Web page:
If you're in the market for a new home, you'll likely need to take out a mortgage. And if you have your eyes set on a maisonette, you may be wondering if you can get a mortgage on a maisonette.

Although getting a mortgage for a maisonette is very similar to getting a mortgage for other standard types of properties, there are a few things you should know before you apply. This is because the mortgage will vary depending on the property's size, the buildings it's connected to, and who owns the freehold. In this guide, we'll explain everything you need to know about getting a maisonette mortgage.

What Is a Maisonette?

Maisonettes have been around for centuries, with the first recorded instance of one in France during the 1600s. The word itself is French for little house, and these types of properties are often found in urban areas where space is limited.

Maisonettes typically have their own front door and can occupy two or more floors. Maisonettes are attached to other properties or buildings on either one side – semi-detached – or both sides. As these types of properties are essentially homes contained within larger buildings, they’re considered to be more like flats than actual houses.

Find out more about the different types of houses in the UK and types of house surveys for buyers.

Advantages of Buying a Maisonette

There are several advantages to buying a maisonette rather than a traditional house. Some positives being:

  • Lower purchase price - because maisonettes tend to be smaller than houses and are often located in urban areas, they’re often more affordable. This makes them a good option for first-time buyers. It also means that you'll have a smaller mortgage to pay off, which can save you money in the long run
  • Low maintenance - maisonettes are usually easy to maintain as they're typically smaller in size than houses. This means less cleaning, painting, and general upkeep. Additionally, any common areas such as gardens and driveways are usually shared with other residents, so you won't have to worry about maintaining them on your own
  • More privacy than flats - maisonettes typically have their own front door, which means you won't have to share common areas with your neighbours. This can be a big advantage if you value your privacy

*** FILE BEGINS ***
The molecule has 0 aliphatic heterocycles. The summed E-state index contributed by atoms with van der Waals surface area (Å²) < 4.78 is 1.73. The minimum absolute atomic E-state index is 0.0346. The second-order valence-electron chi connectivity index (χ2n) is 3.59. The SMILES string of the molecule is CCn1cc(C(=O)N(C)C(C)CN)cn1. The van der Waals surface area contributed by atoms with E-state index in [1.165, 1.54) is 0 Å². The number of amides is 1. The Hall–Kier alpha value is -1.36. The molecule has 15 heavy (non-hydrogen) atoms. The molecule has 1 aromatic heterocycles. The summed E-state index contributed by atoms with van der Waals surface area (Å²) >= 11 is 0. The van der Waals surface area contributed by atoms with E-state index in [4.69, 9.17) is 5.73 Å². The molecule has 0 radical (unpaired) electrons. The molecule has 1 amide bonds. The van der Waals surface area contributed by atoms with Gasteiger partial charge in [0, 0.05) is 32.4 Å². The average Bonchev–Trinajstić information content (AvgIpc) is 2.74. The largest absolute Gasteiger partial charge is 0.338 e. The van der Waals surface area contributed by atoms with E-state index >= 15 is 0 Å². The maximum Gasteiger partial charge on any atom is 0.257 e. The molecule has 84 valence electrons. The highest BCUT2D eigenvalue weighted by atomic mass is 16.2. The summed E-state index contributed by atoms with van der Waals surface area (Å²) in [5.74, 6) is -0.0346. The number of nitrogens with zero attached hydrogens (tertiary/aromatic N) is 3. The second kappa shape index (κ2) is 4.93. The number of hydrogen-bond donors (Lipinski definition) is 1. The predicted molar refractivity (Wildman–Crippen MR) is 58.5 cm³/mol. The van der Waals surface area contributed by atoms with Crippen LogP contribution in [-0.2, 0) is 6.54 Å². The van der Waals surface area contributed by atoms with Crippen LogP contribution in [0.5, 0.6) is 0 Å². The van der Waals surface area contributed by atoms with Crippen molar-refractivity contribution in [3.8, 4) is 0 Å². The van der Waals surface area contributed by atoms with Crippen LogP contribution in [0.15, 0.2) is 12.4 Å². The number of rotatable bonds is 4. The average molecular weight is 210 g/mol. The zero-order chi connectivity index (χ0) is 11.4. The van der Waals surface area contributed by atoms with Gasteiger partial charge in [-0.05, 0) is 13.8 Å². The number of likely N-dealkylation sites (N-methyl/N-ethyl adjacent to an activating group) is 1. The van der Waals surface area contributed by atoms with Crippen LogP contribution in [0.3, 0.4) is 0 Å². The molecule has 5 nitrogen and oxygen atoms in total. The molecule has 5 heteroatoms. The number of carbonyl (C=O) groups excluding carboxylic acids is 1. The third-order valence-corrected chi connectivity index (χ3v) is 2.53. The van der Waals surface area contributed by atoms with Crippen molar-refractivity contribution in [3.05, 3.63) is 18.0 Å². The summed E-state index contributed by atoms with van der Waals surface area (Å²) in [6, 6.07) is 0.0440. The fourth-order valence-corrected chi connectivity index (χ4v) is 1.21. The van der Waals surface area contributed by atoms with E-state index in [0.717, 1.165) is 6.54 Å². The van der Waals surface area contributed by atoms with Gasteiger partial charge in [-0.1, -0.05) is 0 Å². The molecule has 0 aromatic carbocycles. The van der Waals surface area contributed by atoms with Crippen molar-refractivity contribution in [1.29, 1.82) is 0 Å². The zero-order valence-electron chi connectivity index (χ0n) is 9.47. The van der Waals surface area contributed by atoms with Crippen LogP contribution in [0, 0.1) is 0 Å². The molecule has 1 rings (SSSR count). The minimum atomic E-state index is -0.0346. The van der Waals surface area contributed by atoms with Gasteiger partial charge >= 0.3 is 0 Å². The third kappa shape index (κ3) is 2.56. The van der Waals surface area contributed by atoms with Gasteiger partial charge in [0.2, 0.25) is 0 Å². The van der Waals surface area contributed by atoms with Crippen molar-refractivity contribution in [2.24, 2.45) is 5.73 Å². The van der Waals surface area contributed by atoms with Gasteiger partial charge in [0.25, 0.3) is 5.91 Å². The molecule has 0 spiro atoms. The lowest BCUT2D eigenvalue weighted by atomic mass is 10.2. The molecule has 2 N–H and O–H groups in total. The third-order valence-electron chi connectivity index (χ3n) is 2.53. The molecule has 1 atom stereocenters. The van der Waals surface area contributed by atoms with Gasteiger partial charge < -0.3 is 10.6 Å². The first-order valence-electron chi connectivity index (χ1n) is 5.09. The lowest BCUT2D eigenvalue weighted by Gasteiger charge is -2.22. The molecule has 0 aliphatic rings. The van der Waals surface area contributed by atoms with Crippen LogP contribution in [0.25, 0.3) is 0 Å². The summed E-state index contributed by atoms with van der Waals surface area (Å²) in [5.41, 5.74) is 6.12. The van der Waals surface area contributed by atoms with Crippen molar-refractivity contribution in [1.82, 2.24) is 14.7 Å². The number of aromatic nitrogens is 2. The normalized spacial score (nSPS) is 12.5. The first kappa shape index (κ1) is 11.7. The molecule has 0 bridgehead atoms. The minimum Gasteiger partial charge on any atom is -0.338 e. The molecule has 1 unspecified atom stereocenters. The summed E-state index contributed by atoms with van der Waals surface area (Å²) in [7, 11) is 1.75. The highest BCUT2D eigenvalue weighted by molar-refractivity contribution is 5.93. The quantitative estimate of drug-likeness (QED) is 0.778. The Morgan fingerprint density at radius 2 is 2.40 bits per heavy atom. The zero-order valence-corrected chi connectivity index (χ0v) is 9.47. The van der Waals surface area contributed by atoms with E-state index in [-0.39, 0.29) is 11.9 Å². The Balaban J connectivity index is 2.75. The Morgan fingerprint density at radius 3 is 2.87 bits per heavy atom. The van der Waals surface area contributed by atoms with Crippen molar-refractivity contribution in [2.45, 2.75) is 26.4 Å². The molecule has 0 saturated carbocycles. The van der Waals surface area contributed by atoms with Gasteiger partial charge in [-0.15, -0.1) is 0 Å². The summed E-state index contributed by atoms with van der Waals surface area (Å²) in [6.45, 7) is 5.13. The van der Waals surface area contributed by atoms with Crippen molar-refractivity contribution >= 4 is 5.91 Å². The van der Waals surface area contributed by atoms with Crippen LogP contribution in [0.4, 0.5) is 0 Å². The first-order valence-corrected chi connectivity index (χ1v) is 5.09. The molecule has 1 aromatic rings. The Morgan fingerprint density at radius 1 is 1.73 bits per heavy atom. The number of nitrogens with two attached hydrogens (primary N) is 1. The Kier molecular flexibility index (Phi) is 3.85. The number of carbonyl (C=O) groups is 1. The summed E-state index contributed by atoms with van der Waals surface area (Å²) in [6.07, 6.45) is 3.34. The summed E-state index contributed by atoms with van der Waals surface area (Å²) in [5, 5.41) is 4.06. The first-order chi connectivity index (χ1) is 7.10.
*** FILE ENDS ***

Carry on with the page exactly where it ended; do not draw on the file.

• Community feel - while you have more privacy than you would in a flat, maisonettes also offer a sense of community that can be lacking in traditional houses. This is because you're usually living in close proximity to your neighbours and may share common areas such as gardens or driveways
  • Private outdoor space - many maisonettes come with their own private outdoor area, whether it's a balcony, patio, or garden. This is a great perk if you enjoy spending time outside but don't want to maintain a large garden

Disadvantages of Buying a Maisonette

Of course, there are also some disadvantages to consider before buying a maisonette, such as:

  • Shared spaces - as maisonettes are often attached to other properties, you may have to share common areas such as gardens, driveways, and stairwells. This can be problematic if you have noisy neighbours or if there’s a dispute over the shared space
  • Less privacy than some houses - while maisonettes offer more privacy than flats, there's less privacy than with a detached house and you'll still be living in close proximity to your neighbours. Additionally, some maisonettes don't have their own outdoor space, so you may have to share common areas with other residents
  • Potential for noise - if your maisonette is attached to another property, you may be susceptible to hearing noise from your neighbours. This can be an issue if you're looking for a peaceful and quiet environment
  • Lack of space - maisonettes are typically smaller than houses, so you may have to sacrifice the space you'd find in a larger property. This can be an issue if you have a growing family or frequently entertain guests

There are both advantages and disadvantages to buying a maisonette. It's important to weigh up all of your options before making a decision, as there’s no right or wrong answer. Ultimately, the best option for you will depend on your individual needs and preferences.